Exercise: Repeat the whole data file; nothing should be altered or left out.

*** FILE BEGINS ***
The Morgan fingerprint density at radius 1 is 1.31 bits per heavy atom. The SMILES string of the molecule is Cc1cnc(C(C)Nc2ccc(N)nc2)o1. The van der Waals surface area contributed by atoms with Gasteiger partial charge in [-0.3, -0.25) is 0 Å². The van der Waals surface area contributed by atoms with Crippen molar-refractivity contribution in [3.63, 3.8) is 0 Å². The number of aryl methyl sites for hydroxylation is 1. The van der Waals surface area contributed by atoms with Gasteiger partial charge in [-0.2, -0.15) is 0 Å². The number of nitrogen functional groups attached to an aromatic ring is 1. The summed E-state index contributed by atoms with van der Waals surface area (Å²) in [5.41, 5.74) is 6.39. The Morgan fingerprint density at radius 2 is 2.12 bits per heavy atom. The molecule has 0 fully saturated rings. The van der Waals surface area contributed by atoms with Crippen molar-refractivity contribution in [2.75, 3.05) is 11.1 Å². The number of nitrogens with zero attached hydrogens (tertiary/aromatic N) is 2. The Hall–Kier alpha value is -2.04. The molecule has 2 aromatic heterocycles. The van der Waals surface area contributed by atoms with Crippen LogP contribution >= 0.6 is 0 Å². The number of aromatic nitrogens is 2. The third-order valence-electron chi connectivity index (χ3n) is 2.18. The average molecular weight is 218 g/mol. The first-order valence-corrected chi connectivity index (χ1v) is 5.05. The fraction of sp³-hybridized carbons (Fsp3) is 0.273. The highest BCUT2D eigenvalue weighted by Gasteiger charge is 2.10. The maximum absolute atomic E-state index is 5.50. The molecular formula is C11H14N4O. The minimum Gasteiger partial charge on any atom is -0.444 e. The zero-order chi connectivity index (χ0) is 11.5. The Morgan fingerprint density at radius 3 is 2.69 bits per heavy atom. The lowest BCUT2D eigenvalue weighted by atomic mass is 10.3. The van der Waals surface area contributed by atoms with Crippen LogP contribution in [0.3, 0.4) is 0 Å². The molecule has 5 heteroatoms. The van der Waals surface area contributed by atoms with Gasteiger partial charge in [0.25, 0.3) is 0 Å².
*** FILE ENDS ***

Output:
The Morgan fingerprint density at radius 1 is 1.31 bits per heavy atom. The SMILES string of the molecule is Cc1cnc(C(C)Nc2ccc(N)nc2)o1. The van der Waals surface area contributed by atoms with Gasteiger partial charge in [-0.3, -0.25) is 0 Å². The van der Waals surface area contributed by atoms with Crippen molar-refractivity contribution in [3.63, 3.8) is 0 Å². The number of aryl methyl sites for hydroxylation is 1. The van der Waals surface area contributed by atoms with Gasteiger partial charge in [-0.2, -0.15) is 0 Å². The number of nitrogen functional groups attached to an aromatic ring is 1. The summed E-state index contributed by atoms with van der Waals surface area (Å²) in [5.41, 5.74) is 6.39. The Morgan fingerprint density at radius 2 is 2.12 bits per heavy atom. The molecule has 0 fully saturated rings. The van der Waals surface area contributed by atoms with Crippen molar-refractivity contribution in [2.75, 3.05) is 11.1 Å². The number of nitrogens with zero attached hydrogens (tertiary/aromatic N) is 2. The Hall–Kier alpha value is -2.04. The molecule has 2 aromatic heterocycles. The van der Waals surface area contributed by atoms with Crippen LogP contribution >= 0.6 is 0 Å². The number of aromatic nitrogens is 2. The third-order valence-electron chi connectivity index (χ3n) is 2.18. The average molecular weight is 218 g/mol. The first-order valence-corrected chi connectivity index (χ1v) is 5.05. The fraction of sp³-hybridized carbons (Fsp3) is 0.273. The highest BCUT2D eigenvalue weighted by Gasteiger charge is 2.10. The maximum absolute atomic E-state index is 5.50. The molecular formula is C11H14N4O. The minimum Gasteiger partial charge on any atom is -0.444 e. The zero-order chi connectivity index (χ0) is 11.5. The Morgan fingerprint density at radius 3 is 2.69 bits per heavy atom. The lowest BCUT2D eigenvalue weighted by atomic mass is 10.3. The van der Waals surface area contributed by atoms with Crippen LogP contribution in [0.3, 0.4) is 0 Å². The molecule has 5 heteroatoms. The van der Waals surface area contributed by atoms with Gasteiger partial charge in [0.25, 0.3) is 0 Å².